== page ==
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Getty Research Institute announces gift of rare 18th and 19th century prints
James Ensor, King pest, 1895. The Getty Research Institute, Los Angeles. © 2012 Artists Rights Society (ARS), New York / SABAM, Brussels.
LOS ANGELES, CA.- The Getty Research Institute announced the acquisition of European prints from the 18th and 19th centuries, including works by James Ensor (Belgian 1860-1949) and Jean-Jacques de Boissieu (French, 1736-1810). These prints are a gift from an anonymous collector.

“Prints are a significant collecting priority for us and we are grateful for this exciting gift, which strengthens our holdings of Ensor prints and adds a robust representation of works by Boissieu,” said Marcia Reed, chief curator of special collections at the Getty Research Institute.

Three hand-colored etchings by James Ensor are exceptional examples of his work from the 1890s, when his creativity reached its apex. Two of the three prints take inspiration from stories by Edgar Allan Poe. Each print contains the eerie imagery for which Ensor is known—skeletons, masks and throngs of swelling crowds. These signature elements are also prominently featured in Ensor’s famous painting Christ’s Entry into Brussels in 1889, 1888, which is part of the J. Paul Getty Museum’s permanent collection. The GRI holds significant collections on Ensor, including more than 100 autographed letters and many prints, which, in concert with Ensor’s masterpiece at the Getty Museum, make the Getty an important repository for the artist. In 2014 the Getty Museum will mount a major, monographic exhibition on Ensor, which will include prints from the GRI.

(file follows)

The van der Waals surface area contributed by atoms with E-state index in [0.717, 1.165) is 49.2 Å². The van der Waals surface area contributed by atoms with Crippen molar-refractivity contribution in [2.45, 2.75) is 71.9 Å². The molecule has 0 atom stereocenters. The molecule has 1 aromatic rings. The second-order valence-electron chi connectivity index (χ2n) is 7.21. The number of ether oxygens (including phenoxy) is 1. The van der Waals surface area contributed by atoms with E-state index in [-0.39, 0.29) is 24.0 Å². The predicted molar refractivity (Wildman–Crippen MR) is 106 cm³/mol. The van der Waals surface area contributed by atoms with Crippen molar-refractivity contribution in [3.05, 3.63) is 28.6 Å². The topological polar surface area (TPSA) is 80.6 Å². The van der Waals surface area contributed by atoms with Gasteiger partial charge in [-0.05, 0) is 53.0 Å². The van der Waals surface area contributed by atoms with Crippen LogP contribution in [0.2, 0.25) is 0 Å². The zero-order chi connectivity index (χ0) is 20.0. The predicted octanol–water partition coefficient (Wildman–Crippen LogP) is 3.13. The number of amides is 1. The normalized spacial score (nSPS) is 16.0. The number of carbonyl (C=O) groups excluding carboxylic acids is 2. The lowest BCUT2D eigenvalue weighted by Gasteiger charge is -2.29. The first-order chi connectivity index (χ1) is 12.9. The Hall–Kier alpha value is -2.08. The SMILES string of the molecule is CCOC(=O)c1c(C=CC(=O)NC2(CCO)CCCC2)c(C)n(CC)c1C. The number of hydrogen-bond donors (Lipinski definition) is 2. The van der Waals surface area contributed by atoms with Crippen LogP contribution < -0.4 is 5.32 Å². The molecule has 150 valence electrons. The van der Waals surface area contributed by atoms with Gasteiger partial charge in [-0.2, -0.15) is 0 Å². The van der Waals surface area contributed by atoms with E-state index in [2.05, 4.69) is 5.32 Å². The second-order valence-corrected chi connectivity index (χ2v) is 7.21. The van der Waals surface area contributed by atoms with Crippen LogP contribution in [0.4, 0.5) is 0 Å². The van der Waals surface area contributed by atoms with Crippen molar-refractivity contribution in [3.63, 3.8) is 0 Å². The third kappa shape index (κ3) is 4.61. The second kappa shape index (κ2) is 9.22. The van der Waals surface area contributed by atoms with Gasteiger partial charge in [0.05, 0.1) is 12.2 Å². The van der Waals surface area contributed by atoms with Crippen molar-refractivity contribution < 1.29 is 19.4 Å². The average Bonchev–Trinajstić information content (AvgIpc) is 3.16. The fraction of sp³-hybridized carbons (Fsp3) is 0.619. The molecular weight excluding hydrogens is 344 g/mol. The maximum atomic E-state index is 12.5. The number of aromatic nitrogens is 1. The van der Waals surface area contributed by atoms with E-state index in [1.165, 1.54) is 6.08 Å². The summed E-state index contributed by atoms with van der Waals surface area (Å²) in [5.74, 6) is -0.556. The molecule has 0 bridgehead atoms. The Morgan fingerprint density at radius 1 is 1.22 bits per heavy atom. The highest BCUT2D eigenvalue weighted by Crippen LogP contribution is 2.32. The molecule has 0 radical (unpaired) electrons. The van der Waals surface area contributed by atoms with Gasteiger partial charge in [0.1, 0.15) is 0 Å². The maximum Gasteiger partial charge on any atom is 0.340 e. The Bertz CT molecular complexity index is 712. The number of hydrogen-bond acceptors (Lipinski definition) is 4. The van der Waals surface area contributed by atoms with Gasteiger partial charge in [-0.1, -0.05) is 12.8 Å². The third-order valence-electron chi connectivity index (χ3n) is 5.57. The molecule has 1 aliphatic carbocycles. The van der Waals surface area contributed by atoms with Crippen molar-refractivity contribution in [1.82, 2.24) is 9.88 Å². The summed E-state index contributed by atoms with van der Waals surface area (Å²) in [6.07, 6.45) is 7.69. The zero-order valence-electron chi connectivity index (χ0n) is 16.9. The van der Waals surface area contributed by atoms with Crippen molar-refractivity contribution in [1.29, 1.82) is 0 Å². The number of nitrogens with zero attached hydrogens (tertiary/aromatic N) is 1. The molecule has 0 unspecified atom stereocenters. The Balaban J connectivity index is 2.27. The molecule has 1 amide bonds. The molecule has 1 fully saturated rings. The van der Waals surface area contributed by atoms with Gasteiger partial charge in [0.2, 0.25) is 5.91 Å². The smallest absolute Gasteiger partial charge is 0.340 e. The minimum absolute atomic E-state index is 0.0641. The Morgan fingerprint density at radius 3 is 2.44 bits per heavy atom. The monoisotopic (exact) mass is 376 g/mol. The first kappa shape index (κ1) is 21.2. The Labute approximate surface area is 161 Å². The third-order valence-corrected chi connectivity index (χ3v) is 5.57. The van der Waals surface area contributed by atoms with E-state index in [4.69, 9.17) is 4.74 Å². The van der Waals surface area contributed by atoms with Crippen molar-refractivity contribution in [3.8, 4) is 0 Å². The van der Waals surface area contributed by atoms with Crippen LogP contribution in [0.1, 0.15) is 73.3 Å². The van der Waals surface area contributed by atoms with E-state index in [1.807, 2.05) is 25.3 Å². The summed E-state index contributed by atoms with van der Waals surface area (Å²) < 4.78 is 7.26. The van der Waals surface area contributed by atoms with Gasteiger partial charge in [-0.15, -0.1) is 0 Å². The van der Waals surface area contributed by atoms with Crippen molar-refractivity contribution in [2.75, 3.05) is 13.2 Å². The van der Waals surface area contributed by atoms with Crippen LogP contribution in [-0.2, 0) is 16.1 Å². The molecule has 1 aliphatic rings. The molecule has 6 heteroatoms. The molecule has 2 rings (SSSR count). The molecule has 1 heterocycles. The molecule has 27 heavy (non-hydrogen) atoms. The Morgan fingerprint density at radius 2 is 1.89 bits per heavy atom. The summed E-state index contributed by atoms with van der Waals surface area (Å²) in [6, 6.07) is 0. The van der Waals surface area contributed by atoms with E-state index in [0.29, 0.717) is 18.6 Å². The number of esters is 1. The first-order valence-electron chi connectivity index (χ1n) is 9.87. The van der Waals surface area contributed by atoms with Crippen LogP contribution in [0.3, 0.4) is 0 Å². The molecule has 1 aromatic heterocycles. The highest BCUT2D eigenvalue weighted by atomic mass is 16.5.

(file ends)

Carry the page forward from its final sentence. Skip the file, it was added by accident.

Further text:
Among the newly acquired Ensor etchings is Hop-Frog’s Revenge, 1898, which depicts the Edgar Allan Poe character, the mistreated court jester Hop-Frog. He takes his vengeance against a cruel king and his council by chaining the men together, hanging them from a chandelier, and lighting them on fire.

Two more Ensor etchings included in the gift are King Pest, 1895, also based on an Edgar Allan Poe story, and The Scavenger, 1896. These works join 16 graphic works by the artist already in the GRI’s collection as well as an archive of Ensor’s correspondence and manuscripts, with more than 100 signed letters and postcards.

A collection of 23 etchings by Jean-Jacques de Boissieu (French 1736-1810) spans Boissieu’s career. An accomplished painter and draftsman, Boissieu was also a renowned printmaker, highly respected in the 18th century. The artist’s landscape scenes are inspired by 17th century Dutch paintings. The collection contains several sheets of Boissieu’s sensitively rendered studies of heads—both man and animal.

All of these prints are now part of the GRI’s Special Collections, which comprise rare and unique collections in art history and visual culture from around the world, including more than 27,000 prints ranging from the Renaissance to the present.

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